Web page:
Wren crouched down.  She strung her bow, keeping it low.  The elf reached for an arrow, keeping it in her hand.  Hiding behind the thin brush, Wren crept forward, making use of all her senses.  Each step was carefully placed, avoiding dry branches and making sure that the ground was solid beneath her.  Wren heard low, harsh whispers, but couldn't make out the words.  She stopped, held still.  The whispering continued, coming from ahead of the young elf and to her left.  Wren nocked her arrow.

21 Mar 2019

The Elf's Prisoner - Commentary 21

Back on the road, in The Elf's Prisoner Chapter 21.

Again, a reminder that The Elf's Prisoner is a work in progress and nowhere near as complete as other stories that needed finishing, like The Soul Blade and The Devil You KnowNaNoWriMo's goal is to get 50 000 words written in month of November; there's nothing about having a completed story by the end.  Those 50 000 words go a long way to having a finished draft, though, unless you're writing science fiction or fantasy, where the typical novel is 100 000 words.  Still, half a novel written in a month goes a long way to finishing it.

My unfinished world got expanded again with the addition of the Nicean Islands.  Since I was using the lower mainland of British Columbia, I had an idea of what could work for an island nation or, in this case, a nation of islands.  I even started getting a few ideas of what the Niceans were like, from having a strong mercantile navy to a potentially different type of magic.  All for a corpse.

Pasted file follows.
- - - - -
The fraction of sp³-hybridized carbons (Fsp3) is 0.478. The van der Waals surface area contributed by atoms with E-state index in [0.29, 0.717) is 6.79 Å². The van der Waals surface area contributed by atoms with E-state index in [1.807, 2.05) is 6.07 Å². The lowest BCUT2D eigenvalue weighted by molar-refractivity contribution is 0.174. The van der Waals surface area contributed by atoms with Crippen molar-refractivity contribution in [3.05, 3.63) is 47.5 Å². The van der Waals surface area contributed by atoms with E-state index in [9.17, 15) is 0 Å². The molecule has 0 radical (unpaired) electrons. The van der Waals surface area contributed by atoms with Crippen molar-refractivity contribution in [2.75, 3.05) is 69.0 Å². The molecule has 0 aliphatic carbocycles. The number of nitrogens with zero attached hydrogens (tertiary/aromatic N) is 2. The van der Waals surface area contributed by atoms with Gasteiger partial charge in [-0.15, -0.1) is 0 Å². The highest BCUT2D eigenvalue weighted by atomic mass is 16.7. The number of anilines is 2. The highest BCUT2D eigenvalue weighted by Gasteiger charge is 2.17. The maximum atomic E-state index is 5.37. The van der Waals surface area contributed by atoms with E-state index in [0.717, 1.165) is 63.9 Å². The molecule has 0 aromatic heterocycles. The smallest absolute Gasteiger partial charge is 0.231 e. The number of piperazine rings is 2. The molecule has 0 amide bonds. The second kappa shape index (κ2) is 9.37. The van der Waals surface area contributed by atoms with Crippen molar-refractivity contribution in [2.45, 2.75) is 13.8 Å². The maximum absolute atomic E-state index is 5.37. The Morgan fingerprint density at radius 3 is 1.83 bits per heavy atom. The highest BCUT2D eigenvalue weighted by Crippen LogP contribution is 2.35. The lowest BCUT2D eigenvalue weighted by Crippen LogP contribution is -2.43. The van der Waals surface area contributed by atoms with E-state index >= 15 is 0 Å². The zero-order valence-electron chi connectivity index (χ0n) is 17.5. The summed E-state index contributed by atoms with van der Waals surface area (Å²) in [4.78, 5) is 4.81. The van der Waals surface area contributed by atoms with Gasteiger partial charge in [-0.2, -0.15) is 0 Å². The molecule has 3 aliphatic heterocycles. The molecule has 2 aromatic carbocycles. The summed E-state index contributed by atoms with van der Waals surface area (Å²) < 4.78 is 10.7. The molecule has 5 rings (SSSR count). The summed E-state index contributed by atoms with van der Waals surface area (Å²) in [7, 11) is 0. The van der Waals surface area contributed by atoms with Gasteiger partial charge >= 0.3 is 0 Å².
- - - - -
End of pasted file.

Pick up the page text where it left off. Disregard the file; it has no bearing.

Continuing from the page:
The corpse is what changed the events of the past few chapters from a random encounter to a plot-related encounter.  Why was there a fire?  Why was it set?  Who set it?  *Bam!*  Back on the plot.  With the general plot the villains have - start wars between nations then move in to take them all over when they're weakened - adding another nation into the mix wasn't a problem.

Outside adding the Niceans, I added a bit more worldbuilding in the chapter.  The Blooding, a dark elf rite of passage, at least according to the people on the surface.  If the Accursed elves even found out about the name, they'd laugh, then gut the person who informed them.  It's not a formal rite, like baptism and confirmation, a bar or bat mitzvah, or a quinceƱera.  It's more like engineering students suspending a car from a bridge, something that got started once, then continued because the participants found the event fun.  The difference is what I found key, what one culture sees as kids being kids*, another saw as a formal, dangerous rite.